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Tuesday, November 10, 2009

Rejoice in the Lord

by Ken Harvey

Do you find the endless demands of life pressing in on you and robbing you of your joy?  D. Martin Lloyd-Jones, in his book Spiritual Depression, comments, “Christian people too often seem to be perpetually in the doldrums and too often give this appearance of unhappiness and of lack of freedom and absence of joy.”  Herein lies a great test of our faith.  It is one thing to say that we believe proper doctrine; it is another thing to find complete joy, peace, contentment, and victory when life’s circumstances seem to weigh down on us.

In Philippians 4:4-7, God gives an answer. Continually “rejoice in the Lord.”  This is more than happy optimism. It is deep-seated joy that is rooted in the person and work of Christ. Recount what God has done for those who are united with Christ. Remember the cross. Remember that God is our Father and that He loves His own children. Remember the grace in which we stand (Romans 5:1, 10; 8).

While remembering that the Sovereign King reigns and is coming again, put off anxious thoughts. Paul’s charge is not to merely grunt it out and pull yourself together. The solution is not to tell yourself that worrying does not accomplish anything or that “worrying does not change anything.”  Lack of joy and peace is a spiritual issue with a spiritual solution. Through supplication and thanksgiving, make your requests known to God.  Be practical in your thanksgiving. Make a list of all the things you can be thankful for in your present circumstances. Go back and thank God for each item. Trust that God will be faithful to change your heart. This gracious transformation of heart and mind is a work of God. Through Christ Jesus, God’s peace will keep and guard our hearts and minds, the battleground of anxiety. Peace is a promise from Christ for His own (John 14:27).  The inverse is also true: there is no promise of peace for the wicked (Is. 48:44; 57:21).  Colossians 3:15b-17 provides similar instruction.  Finally, another promise of peace from Is. 26:3-4: You [God] will keep in perfect peace him whose mind is steadfast, because he trusts in you. Trust in the LORD forever, for the LORD, the LORD, is the Rock eternal.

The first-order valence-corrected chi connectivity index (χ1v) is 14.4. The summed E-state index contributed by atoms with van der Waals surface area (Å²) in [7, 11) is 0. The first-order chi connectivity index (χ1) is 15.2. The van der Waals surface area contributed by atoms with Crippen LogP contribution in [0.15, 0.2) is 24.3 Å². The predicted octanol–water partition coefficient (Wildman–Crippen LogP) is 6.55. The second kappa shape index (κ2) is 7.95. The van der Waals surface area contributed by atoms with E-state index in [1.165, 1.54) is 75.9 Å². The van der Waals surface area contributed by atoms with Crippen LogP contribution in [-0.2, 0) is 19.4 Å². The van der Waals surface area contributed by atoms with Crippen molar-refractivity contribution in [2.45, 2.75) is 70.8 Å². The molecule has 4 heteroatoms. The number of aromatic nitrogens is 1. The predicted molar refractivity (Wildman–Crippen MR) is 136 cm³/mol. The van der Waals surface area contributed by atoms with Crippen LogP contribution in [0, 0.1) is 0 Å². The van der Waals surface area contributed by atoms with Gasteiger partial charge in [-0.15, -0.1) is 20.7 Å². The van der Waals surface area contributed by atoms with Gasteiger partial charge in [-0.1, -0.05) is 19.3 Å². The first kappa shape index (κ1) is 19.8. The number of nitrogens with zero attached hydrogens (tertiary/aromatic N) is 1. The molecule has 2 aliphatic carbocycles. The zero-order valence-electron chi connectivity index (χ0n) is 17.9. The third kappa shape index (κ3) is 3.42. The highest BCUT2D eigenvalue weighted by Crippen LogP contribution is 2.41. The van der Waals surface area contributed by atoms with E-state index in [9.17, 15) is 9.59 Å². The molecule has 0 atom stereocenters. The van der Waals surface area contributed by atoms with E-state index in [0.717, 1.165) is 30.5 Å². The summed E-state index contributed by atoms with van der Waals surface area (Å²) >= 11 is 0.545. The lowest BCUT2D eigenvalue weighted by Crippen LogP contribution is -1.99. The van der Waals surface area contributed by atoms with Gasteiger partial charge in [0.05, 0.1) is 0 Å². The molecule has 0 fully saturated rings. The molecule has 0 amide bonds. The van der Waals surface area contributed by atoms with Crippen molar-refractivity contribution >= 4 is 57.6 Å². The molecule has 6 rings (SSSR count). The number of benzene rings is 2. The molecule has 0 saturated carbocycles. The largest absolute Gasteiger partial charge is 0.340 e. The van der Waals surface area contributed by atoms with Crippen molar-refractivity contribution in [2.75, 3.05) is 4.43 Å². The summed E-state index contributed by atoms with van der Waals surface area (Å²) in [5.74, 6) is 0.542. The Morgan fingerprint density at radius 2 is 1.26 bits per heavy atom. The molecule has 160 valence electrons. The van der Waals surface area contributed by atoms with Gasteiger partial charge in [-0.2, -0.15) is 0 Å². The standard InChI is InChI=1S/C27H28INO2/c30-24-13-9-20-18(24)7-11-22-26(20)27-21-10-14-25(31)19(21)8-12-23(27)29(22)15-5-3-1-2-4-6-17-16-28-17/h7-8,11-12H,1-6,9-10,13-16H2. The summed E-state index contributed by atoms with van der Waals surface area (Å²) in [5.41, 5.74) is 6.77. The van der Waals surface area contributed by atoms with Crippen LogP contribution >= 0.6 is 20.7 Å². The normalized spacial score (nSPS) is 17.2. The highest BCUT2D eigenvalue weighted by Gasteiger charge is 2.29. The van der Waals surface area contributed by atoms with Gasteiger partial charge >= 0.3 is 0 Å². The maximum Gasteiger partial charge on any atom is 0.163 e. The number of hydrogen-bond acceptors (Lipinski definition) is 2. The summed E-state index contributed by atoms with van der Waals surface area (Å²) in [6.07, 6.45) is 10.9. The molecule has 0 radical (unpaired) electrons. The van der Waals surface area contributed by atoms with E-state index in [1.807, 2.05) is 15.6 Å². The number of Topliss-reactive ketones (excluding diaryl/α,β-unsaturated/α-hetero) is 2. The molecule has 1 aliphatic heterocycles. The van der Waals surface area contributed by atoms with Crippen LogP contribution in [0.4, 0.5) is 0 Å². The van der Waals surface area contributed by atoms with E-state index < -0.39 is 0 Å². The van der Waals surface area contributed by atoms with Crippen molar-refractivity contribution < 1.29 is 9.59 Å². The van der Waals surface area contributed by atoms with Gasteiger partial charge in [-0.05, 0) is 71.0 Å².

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Tuesday, November 03, 2009

A Recommendation: A Gospel Primer by Milton Vincent

by Adam Bailie

Over the course of my Christian life I have read many influential books, been given many more influential books, and had countless books recommended to me for my growth in Christ. As pastors, our desire is to point you in the direction of the best resources for your growth in Christ and your understanding of His Word. This morning I would like to highlight one such resource: A Gospel Primer by Milton Vincent. If there are only a few books that you read thoroughly and repeatedly in your life, this one should be counted worthy of the list!

There is nothing more foundational to the Christian life than the power of God in the Gospel (Rom. 1:16; 1 Cor. 1:18). It is our source of life, foundation of hope, focus of worship and motivation for obedience. This is the Christian life...it is all about the Gospel! I am indebted to A Gospel Primer for its clear and concise help in preaching the Gospel daily to my own heart.

You may wonder why such self-preaching is so necessary and beneficial to your Christian growth in grace. Please consider Milton’s first of thirty-one answers to such a question: “The gospel is so foolish (according to my natural wisdom), so scandalous (according to my timid heart), that it is a daily battle to believe the full scope of it as I should. There is simply no other way to compete with the forebodings of my conscience, the condemning of my heart, and the lies of the world and Devil than to overwhelm such things with the daily rehearsal of the gospel” (pg. 14). The Gospel is our daily need, it must be our daily meditation, for it alone is our truth claim in the face of so many lies.